Adolescent Health Clinic: Sleep Tips
Aim for 9.5 hours of sleep per night
Yes, really! Research shows that most teens need more than 9 hours per night. If you are falling short, you might notice it affecting your:
- Mood: not getting enough sleep can cause you to feel irritable and make you feel BLAH.
- Behavior: teens who are not getting enough sleep are more prone to risk-taking behaviors such as drinking alcohol and driving recklessly.
- Thinking: sleep deprivation can result in attention problems, memory problems, lead to bad decision-making, slow down reaction time and stunt creativity.
- Academic performance: teens who are sleep deprived are more likely to do poorly in school, fall asleep during class, have multiple school absences or be consistently tardy.
- Athletic performance: sleep deprived teens are more likely to perform poorly in after-school sports due to slower reaction times.
- Driving: teens are most prone to fall asleep while behind the wheel. This can be highly dangerous, especially combined with other negative effects such as slower reaction times and being easily distracted.
What are some factors that prevent teens from getting enough sleep?
- Shifting of the biological clock: after puberty, a teen’s internal clock shifts about 2 hours. For example, if a teen used to fall asleep by 9pm before, they’re typically not tired until after 11pm now. This also means that they naturally will want to sleep 2 hours later the following morning.
- Early school start times: most school districts start classes as early as 7-8am, which means teens have to get up as early to get ready and make it to school in a timely manner.
- Having a busy life outside of school: most teens partake in afterschool activities such as clubs, sports, part-time jobs, or household chores, on top of homework that’s assigned daily and must be completed each evening.
- Screen usage: staying up late on your phone affects your brain’s ability to fall asleep.
What can you do to improve your sleep?
- Stick to regular sleep and wake times. Going to bed and waking up at about the same time every day makes your body “prepared” to fall asleep and wake up when you need it to. Yes, this means going to bed and waking up at about the same time on weekends. Try not to sleep in on weekends to play “catch up” on the weekends as this is not effective and does not prepare you for the week ahead.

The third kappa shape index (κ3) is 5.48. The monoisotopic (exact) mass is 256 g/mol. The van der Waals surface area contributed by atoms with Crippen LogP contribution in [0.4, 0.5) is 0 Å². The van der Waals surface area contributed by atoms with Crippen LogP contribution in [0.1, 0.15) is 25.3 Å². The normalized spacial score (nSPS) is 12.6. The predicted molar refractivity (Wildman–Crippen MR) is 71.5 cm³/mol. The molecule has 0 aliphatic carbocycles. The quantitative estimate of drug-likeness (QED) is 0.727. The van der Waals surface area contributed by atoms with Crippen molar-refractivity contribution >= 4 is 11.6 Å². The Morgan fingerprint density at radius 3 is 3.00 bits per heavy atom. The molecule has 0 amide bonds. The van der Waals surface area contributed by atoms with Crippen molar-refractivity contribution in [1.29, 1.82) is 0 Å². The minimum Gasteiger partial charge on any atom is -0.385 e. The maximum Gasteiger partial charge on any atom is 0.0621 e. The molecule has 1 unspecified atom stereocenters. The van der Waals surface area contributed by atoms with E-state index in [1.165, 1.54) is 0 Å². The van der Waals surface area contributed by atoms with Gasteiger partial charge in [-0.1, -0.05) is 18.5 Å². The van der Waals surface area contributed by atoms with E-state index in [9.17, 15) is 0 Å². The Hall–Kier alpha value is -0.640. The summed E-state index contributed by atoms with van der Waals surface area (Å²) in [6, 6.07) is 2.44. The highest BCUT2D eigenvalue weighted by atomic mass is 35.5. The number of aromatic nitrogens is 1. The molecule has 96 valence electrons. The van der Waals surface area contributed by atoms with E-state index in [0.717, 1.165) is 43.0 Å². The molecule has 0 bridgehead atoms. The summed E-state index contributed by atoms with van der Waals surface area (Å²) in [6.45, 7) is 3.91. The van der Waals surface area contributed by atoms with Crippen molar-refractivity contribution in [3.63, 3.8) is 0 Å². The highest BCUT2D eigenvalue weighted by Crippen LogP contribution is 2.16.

- Create a sleep-friendly physical environment. The bedroom should be comfortable, cool, quiet, and dark. A bedroom that is warmer than 75 degrees can make it harder to fall and stay asleep. The bed should only be used for sleeping. Try NOT to do homework or hang out in your bed during waking hours.
- Ditch the screens! Texting, social media and the internet are the enemy of sleep. Not only do activities like texting, gaming and social media keep you alert, if you do fall asleep, getting texts and updates can wake you back up. Research also shows that the light from screens before bed messes with your brain’s ability to sleep. Try to stop using screens an hour before bedtime and leave devices outside the bedroom so they can’t distract you. Try setting limits on your phone so that it shifts to “sleep mode” prior to bedtime so that you are not getting alerted by notifications.
- No napping! Naps (especially longer ones after 3pm) can throw off your ability to fall asleep at bedtime. Many teens also find that they wake up from naps with less energy and motivation for things they need to do, like homework.
- Avoid caffeine, smoking, alcohol and drugs.
- Move your body! Incorporate exercise into your daily routine, but not within one hour of bedtime. Exercising during the day may help you fall asleep more easily and sleep more deeply.
- Go outside for some time every day. Getting sun exposure helps your body keep its internal clock on track. Spending 10-15 minutes in the morning sunlight WITHOUT sunglasses can help to wake you up.
- Eat meals regularly, and avoid going to bed on an empty stomach. However, do not eat a full meal an hour before bed, and try to opt for a light snack instead.
As always, if you are having difficulty with your sleep schedule or just difficulty sleeping in general, talk to your provider. We are here to help you get your ZZZZZZZZZs!
This information is not specific to your child but provides general information. If you have any questions, please call your clinic.
This page is not specific to your child, but provides general information on the topic above. If you have any questions, please call your clinic. For more reading material about this and other health topics, please call or visit Children's Minnesota Family Resource Center library, or visit www.childrensmn.org/educationmaterials.
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